Previously I told you that Mark got a worm farm for his birthday. For mine (which is a few weeks away), I got a wheat grass kit. Growing your own is the best way to have fresh wheat grass daily, and once you get the basics, the cheapest way to have it daily. Wheat grass has many beneficial properties. Most of it is unsubstantiated in scientific testing, however added nutrients in a diet cannot cause harm. It also has B12 which as a vegetarian is a very good thing to keep in check. Either way the kit was my birthday present and for the last 15 days has been something I have had to tend to daily.
So below is a guide with pictures on how to grow wheat grass.
I got a full kit including a masticating juicer (not pictured) as our other fruit and vegetable juicer cannot juice wheat grass. The kit contains 4kgs of wheat grass seed, 20 pieces of unbleached paper, 6 trays, 2 drip trays, a hemp bag sprouter (also not pictured) and organic seaweed fertiliser.
Step 1 soak 1 cup of wheat grass seed in a jar overnight or for 6-12 hours depending on the time of year. Shorter in summer (6 hours) and longer in winter (no longer than 12 hours).
When the time is up, you need to boil the sprouting bag for 5 minutes to sterilize it. So I do this just before the time is up and when it has been in the boiling pot, I then move it to a cold bath. You need to then empty the water from the jar (be careful not to spill any seeds) and rinse the seeds once. Take the rinsed seeds, pour them into the bag and let the bag soak under cold water for a minute.
After the soaking, hang the bag somewhere it can drip (my laundry sink is perfect for this as it is the perfect height to hang from the ap, not touch the sides or bottom and drip somewhere I don’t mind getting wet).
The next day is about keeping the seed moist. Twice a day you need to soak the bag under water to wet all the seeds and rehang it. By this point for me it is starting to sprout.
This is what it looks like sprouted and ready to be ‘planted’ on its tray.
Line a tray with a sheet of paper. This is optional, it helps stop soil dripping and roots pushing through. When I run out I will probably use nothing. And as you will see later it doesn’t stop the root growth pushing through.
The next part is to line the tray with 3cm worth of wet soil. The soil should be damp but not dripping. I put soil into a container and mix it with water before putting it into the tray. I then spread the soil out evenly and gently press it into an even layer.
Spread the sprouted seed onto the soil in an even layer. You want it to be a single layer of seed and not too many overlaps.
Water at this stage well. You need to then water it at least once a day. When it reaches 3 and 10 cm you fertilize, and at 12cm you harvest. A single tray will last 2 people 3 days. Thus I carry out the above steps every three days. The day after putting the sprouts on to a tray I simply put another cup into my jar and soak it.
You need to keep the seed wet and not let it dry out. During summer it has a shorter growth time, in winter (like we are coming into now) it can have up to a 20 day growth period. So to help it in winter a thing you can do is put it into a greenhouse. Lucky I had a mini-greenhouse to spare.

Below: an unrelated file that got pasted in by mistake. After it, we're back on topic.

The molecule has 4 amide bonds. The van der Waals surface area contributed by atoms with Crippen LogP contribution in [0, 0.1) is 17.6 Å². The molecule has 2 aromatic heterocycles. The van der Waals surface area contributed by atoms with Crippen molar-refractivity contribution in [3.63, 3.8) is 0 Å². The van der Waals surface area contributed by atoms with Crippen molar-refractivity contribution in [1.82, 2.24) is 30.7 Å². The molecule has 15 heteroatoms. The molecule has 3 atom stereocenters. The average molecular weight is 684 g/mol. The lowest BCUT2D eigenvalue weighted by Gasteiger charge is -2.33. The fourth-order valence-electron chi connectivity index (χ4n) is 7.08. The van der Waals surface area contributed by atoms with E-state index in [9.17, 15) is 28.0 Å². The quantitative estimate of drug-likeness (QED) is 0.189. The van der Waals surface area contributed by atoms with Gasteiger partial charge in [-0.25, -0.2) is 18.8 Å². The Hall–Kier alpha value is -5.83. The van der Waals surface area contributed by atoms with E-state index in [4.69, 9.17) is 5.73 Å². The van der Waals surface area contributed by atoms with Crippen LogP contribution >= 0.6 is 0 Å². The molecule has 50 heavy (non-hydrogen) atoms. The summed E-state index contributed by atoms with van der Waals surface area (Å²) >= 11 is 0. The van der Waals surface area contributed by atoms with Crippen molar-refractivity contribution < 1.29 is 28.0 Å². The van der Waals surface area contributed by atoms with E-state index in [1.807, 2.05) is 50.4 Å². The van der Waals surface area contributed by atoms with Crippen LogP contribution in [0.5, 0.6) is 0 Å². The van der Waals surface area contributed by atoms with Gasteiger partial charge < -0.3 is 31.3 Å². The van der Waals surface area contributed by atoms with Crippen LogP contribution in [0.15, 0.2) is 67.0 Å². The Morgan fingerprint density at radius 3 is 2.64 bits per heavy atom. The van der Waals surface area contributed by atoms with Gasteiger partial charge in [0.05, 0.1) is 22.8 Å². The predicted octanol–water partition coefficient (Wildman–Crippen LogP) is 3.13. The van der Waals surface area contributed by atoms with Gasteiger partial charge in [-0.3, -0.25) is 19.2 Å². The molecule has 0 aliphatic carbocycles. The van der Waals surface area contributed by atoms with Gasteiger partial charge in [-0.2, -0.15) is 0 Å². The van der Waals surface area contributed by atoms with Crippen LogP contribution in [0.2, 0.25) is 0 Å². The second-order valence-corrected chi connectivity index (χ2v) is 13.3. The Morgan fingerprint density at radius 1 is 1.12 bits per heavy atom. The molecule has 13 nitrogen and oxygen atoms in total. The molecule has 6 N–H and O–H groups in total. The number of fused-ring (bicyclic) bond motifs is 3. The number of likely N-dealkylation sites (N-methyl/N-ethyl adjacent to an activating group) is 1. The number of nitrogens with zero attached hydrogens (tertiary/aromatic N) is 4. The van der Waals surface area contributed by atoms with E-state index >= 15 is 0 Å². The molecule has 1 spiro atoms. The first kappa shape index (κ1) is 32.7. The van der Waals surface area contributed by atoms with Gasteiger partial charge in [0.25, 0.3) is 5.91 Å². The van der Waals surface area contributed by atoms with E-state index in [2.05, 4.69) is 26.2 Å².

I put the first one next to my tomato greenhouse in the sun to give it the best chance to be warm and grow better. Turned out to be a big mistake.
My first tray had some growth but it was really patchy. I thought it was due to the sunlight not reaching the whole tray due to shade from the greenhouse next to the wheat grass one. So I moved the tray around. Did not help. My second tray went into a shadier spot and had much better growth. My third tray (I will call this my first success), was the best. It was on the second layer, full shade, and got all over sprouting.
This is tray 1 after 16 days growth. You can see big patches of dry mouldy seed between some growth patches. But the growth is also slow and stalling.
This is tray 2 after 13 days. You can see it is more consistent growth across the whole tray. However it still is a bit patchy, different growth levels and also the growth seems to be stalling a bit.
This is the third tray after 10 days. As you can see it is full, not patchy at all, and the growth is higher and fuller than the first two days after 3 and 6 days less growth time.
This is what the root growth looks like on tray 2. Patchy like the top and all different lengths.
This is the root growth on tray 3. The growth is lush, full even and just healthy. At the proof of shade on the third tray working so well, I moved my greenhouse under my deck. It is now out of sun, but still allows some heat inside it’s cover. Tray number 4 is also growing amazingly well in its new position.
Here is the greenhouse in its new position out of the sun. The middle row is tray 3 and 4. Tray 5 was just put in today. I am very happy with how it is all going so far, and it did not take long to figure out the best position to start growing. The daily routine is very easy, and being that its a 3 day cycle it is easy to keep it up. I am looking forward to the first harvest. I will probably harvest tray 1 and 2 shortly as the growth is halting and I will need the room in the greenhouse soon.
It has been a very fun experiment and I am very happy with my presents and the results.
The wheatgrass kit was ordered from here. I also got a kit for my friend who is also an organic gardening hobbyist for her birthday. Seriously the kit has everything you need. I got an ultimate kit + juicer for me and an ultimate kit for my friend (as she has that specific style of juicer already).